The presence of the Mosque manager played by Kris Marshall was quite an interesting inclusion for me. I would think that multiculturalism would be about a migrant community over generations integrating into wider society, but also wider society integrates into that community as well. Michael told me for instance about a wedding he was recently attending where it largely included people from his ethnic Goan community, but he had a conversation with a British Cypriot man who seemed to know more Konkani and more about Goan culture than he did.

The protagonist Mr. Khan character gives the new manager a hard time because he is caucasian. Marshall’s character states that this is racist and Khan defends himself by saying a combination of ‘I can’t be racist, I’m brown’, and ridiculing the manager’s ginger beard. I thought there were two salient insights to be had here.

Firstly, ginger discrimination. It has been well commented that those with naturally ginger hair are treated almost as if they were a cultural grouping or a pseudoscientific racial category. Ginger jokes parallel racism, see for example the internet meme ‘Gingers have no soul’. Because these kinds of digs are not sexist or like racism aganist non-white people it is seen in some way as a ‘free pass’ at ridiculing someone. Similar examples of this kind of free pass include jokes about the Welsh (contrast to say, jokes about Scottish or Irish which can have a distinct historical and political ramification to them). There seems to be a certain kind of inconsistency about offensive humour reflected here.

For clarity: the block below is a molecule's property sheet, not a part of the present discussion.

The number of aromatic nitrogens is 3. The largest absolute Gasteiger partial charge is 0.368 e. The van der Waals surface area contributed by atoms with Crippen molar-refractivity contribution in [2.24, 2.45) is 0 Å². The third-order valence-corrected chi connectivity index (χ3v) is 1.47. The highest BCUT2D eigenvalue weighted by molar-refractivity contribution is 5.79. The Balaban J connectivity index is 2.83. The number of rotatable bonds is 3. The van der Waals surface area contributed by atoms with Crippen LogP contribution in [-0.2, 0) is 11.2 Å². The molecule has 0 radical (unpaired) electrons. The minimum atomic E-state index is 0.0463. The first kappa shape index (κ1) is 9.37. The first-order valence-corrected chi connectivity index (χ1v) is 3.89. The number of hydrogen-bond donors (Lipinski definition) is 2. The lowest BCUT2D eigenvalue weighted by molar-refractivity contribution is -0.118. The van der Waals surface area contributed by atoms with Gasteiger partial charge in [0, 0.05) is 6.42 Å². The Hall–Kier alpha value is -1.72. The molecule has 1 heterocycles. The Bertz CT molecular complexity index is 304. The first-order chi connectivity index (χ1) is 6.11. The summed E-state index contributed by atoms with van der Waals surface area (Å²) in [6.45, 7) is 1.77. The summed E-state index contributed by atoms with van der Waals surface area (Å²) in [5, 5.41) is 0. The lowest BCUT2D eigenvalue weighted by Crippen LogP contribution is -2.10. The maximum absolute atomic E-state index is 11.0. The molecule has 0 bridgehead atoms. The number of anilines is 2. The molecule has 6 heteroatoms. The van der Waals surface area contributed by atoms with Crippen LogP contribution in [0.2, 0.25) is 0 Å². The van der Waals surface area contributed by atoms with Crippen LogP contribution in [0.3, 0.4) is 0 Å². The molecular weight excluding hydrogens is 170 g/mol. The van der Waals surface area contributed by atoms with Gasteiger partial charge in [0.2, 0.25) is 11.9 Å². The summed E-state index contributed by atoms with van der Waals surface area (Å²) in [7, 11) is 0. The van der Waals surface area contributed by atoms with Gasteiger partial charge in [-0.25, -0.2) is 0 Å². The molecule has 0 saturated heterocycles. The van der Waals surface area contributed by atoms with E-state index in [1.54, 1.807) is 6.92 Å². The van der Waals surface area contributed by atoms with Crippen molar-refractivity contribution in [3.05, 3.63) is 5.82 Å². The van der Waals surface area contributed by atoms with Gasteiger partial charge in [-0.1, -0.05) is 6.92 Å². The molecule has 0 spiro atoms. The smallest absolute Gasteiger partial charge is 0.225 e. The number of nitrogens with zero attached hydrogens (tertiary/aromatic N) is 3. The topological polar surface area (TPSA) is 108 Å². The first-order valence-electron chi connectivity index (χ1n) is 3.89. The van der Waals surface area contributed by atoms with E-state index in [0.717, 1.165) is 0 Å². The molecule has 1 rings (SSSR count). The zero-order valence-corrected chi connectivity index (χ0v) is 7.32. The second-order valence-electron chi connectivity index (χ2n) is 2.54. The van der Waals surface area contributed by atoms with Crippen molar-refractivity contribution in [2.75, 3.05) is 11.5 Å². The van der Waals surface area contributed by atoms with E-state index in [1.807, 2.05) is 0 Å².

When Khan’s character states that he is immune to racist accusations because of his minority status reminds me of the fairly complicated social discourse of priviledge. The white mosque manager represents a minority in the Islamic community, although white muslims are increasingly visible these days in the Islamic diaspora. There’s a certain kind of role reversal which is interesting in that Khan shows a bigotry that he would not portray in regular civil society that he would within the confines of his localised Pakistani/Mosque centred community. This gives a picture of multicultural Britain as a bubble with lots of other little bubbles inside, where there are little worlds separate from each other that rarely meet other communities. Is this a celebration of diversity or segregation? All of this provoked me from seeing a crass joke about ginger people. It was a joke that made a point about modern Britain.